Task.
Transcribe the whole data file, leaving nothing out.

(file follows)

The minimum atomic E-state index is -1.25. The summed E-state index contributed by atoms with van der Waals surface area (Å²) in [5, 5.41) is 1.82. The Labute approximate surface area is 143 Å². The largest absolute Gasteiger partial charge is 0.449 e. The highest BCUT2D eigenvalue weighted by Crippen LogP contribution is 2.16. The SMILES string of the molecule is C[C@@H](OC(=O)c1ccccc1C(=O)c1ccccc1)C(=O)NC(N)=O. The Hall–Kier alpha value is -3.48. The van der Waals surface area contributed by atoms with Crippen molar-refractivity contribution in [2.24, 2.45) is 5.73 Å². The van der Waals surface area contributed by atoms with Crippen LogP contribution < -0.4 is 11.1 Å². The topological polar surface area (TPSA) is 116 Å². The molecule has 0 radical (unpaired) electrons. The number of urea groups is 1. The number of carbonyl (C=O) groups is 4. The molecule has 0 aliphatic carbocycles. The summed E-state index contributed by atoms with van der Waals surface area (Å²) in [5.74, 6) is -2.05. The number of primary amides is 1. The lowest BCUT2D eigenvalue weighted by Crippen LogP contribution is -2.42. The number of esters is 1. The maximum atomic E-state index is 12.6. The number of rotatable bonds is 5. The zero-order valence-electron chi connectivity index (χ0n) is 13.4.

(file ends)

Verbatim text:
The minimum atomic E-state index is -1.25. The summed E-state index contributed by atoms with van der Waals surface area (Å²) in [5, 5.41) is 1.82. The Labute approximate surface area is 143 Å². The largest absolute Gasteiger partial charge is 0.449 e. The highest BCUT2D eigenvalue weighted by Crippen LogP contribution is 2.16. The SMILES string of the molecule is C[C@@H](OC(=O)c1ccccc1C(=O)c1ccccc1)C(=O)NC(N)=O. The Hall–Kier alpha value is -3.48. The van der Waals surface area contributed by atoms with Crippen molar-refractivity contribution in [2.24, 2.45) is 5.73 Å². The van der Waals surface area contributed by atoms with Crippen LogP contribution < -0.4 is 11.1 Å². The topological polar surface area (TPSA) is 116 Å². The molecule has 0 radical (unpaired) electrons. The number of urea groups is 1. The number of carbonyl (C=O) groups is 4. The molecule has 0 aliphatic carbocycles. The summed E-state index contributed by atoms with van der Waals surface area (Å²) in [5.74, 6) is -2.05. The number of primary amides is 1. The lowest BCUT2D eigenvalue weighted by Crippen LogP contribution is -2.42. The number of esters is 1. The maximum atomic E-state index is 12.6. The number of rotatable bonds is 5. The zero-order valence-electron chi connectivity index (χ0n) is 13.4.